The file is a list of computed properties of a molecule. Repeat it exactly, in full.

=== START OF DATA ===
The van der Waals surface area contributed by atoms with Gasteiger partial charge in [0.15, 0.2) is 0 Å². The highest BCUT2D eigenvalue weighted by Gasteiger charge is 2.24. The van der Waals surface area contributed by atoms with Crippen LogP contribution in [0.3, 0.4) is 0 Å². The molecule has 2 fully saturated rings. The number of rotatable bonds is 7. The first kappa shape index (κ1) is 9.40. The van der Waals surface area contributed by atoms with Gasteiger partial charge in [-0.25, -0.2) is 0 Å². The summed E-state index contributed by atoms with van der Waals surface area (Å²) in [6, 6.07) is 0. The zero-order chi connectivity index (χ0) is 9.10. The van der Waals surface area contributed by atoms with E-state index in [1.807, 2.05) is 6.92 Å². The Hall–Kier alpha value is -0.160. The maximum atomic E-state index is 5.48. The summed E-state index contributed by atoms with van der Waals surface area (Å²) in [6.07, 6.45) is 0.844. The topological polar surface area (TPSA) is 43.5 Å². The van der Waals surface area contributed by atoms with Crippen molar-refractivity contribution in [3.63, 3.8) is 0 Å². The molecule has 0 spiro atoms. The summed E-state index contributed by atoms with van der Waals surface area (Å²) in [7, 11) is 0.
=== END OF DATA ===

The van der Waals surface area contributed by atoms with Gasteiger partial charge in [0.15, 0.2) is 0 Å². The highest BCUT2D eigenvalue weighted by Gasteiger charge is 2.24. The van der Waals surface area contributed by atoms with Crippen LogP contribution in [0.3, 0.4) is 0 Å². The molecule has 2 fully saturated rings. The number of rotatable bonds is 7. The first kappa shape index (κ1) is 9.40. The van der Waals surface area contributed by atoms with Gasteiger partial charge in [-0.25, -0.2) is 0 Å². The summed E-state index contributed by atoms with van der Waals surface area (Å²) in [6, 6.07) is 0. The zero-order chi connectivity index (χ0) is 9.10. The van der Waals surface area contributed by atoms with E-state index in [1.807, 2.05) is 6.92 Å². The Hall–Kier alpha value is -0.160. The maximum atomic E-state index is 5.48. The summed E-state index contributed by atoms with van der Waals surface area (Å²) in [6.07, 6.45) is 0.844. The topological polar surface area (TPSA) is 43.5 Å². The van der Waals surface area contributed by atoms with Crippen molar-refractivity contribution in [3.63, 3.8) is 0 Å². The molecule has 0 spiro atoms. The summed E-state index contributed by atoms with van der Waals surface area (Å²) in [7, 11) is 0.